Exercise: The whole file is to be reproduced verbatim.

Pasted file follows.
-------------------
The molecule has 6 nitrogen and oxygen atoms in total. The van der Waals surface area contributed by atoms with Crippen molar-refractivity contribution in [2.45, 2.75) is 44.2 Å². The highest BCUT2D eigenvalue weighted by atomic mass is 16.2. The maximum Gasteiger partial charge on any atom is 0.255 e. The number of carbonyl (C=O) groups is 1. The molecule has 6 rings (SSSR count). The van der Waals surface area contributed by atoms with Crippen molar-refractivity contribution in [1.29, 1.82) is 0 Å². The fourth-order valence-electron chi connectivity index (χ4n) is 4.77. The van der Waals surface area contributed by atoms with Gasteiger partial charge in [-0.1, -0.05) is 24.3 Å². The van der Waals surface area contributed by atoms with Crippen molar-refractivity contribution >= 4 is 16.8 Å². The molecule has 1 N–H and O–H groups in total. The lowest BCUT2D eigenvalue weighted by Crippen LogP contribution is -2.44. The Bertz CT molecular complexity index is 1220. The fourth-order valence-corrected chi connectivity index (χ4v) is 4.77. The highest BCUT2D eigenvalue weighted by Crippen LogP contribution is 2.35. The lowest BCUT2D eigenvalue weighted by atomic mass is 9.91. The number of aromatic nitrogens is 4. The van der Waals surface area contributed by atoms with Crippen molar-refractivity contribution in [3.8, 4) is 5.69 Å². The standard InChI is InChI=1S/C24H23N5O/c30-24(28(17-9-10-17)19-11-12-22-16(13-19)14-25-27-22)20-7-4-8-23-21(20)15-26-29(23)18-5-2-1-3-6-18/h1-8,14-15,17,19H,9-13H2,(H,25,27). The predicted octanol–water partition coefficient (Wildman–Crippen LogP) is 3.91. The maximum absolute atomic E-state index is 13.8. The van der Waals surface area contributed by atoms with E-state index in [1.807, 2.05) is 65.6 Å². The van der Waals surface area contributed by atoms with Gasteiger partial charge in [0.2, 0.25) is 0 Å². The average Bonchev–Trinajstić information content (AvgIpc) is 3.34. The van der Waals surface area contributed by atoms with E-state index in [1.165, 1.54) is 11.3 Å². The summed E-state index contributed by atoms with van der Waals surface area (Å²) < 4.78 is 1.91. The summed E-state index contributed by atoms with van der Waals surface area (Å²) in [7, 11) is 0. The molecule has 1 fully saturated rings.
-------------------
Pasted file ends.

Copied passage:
The molecule has 6 nitrogen and oxygen atoms in total. The van der Waals surface area contributed by atoms with Crippen molar-refractivity contribution in [2.45, 2.75) is 44.2 Å². The highest BCUT2D eigenvalue weighted by atomic mass is 16.2. The maximum Gasteiger partial charge on any atom is 0.255 e. The number of carbonyl (C=O) groups is 1. The molecule has 6 rings (SSSR count). The van der Waals surface area contributed by atoms with Crippen molar-refractivity contribution in [1.29, 1.82) is 0 Å². The fourth-order valence-electron chi connectivity index (χ4n) is 4.77. The van der Waals surface area contributed by atoms with Gasteiger partial charge in [-0.1, -0.05) is 24.3 Å². The van der Waals surface area contributed by atoms with Crippen molar-refractivity contribution >= 4 is 16.8 Å². The molecule has 1 N–H and O–H groups in total. The lowest BCUT2D eigenvalue weighted by Crippen LogP contribution is -2.44. The Bertz CT molecular complexity index is 1220. The fourth-order valence-corrected chi connectivity index (χ4v) is 4.77. The highest BCUT2D eigenvalue weighted by Crippen LogP contribution is 2.35. The lowest BCUT2D eigenvalue weighted by atomic mass is 9.91. The number of aromatic nitrogens is 4. The van der Waals surface area contributed by atoms with Crippen molar-refractivity contribution in [3.8, 4) is 5.69 Å². The standard InChI is InChI=1S/C24H23N5O/c30-24(28(17-9-10-17)19-11-12-22-16(13-19)14-25-27-22)20-7-4-8-23-21(20)15-26-29(23)18-5-2-1-3-6-18/h1-8,14-15,17,19H,9-13H2,(H,25,27). The predicted octanol–water partition coefficient (Wildman–Crippen LogP) is 3.91. The maximum absolute atomic E-state index is 13.8. The van der Waals surface area contributed by atoms with E-state index in [1.807, 2.05) is 65.6 Å². The van der Waals surface area contributed by atoms with Gasteiger partial charge in [0.2, 0.25) is 0 Å². The average Bonchev–Trinajstić information content (AvgIpc) is 3.34. The van der Waals surface area contributed by atoms with E-state index in [1.165, 1.54) is 11.3 Å². The summed E-state index contributed by atoms with van der Waals surface area (Å²) < 4.78 is 1.91. The summed E-state index contributed by atoms with van der Waals surface area (Å²) in [7, 11) is 0. The molecule has 1 fully saturated rings.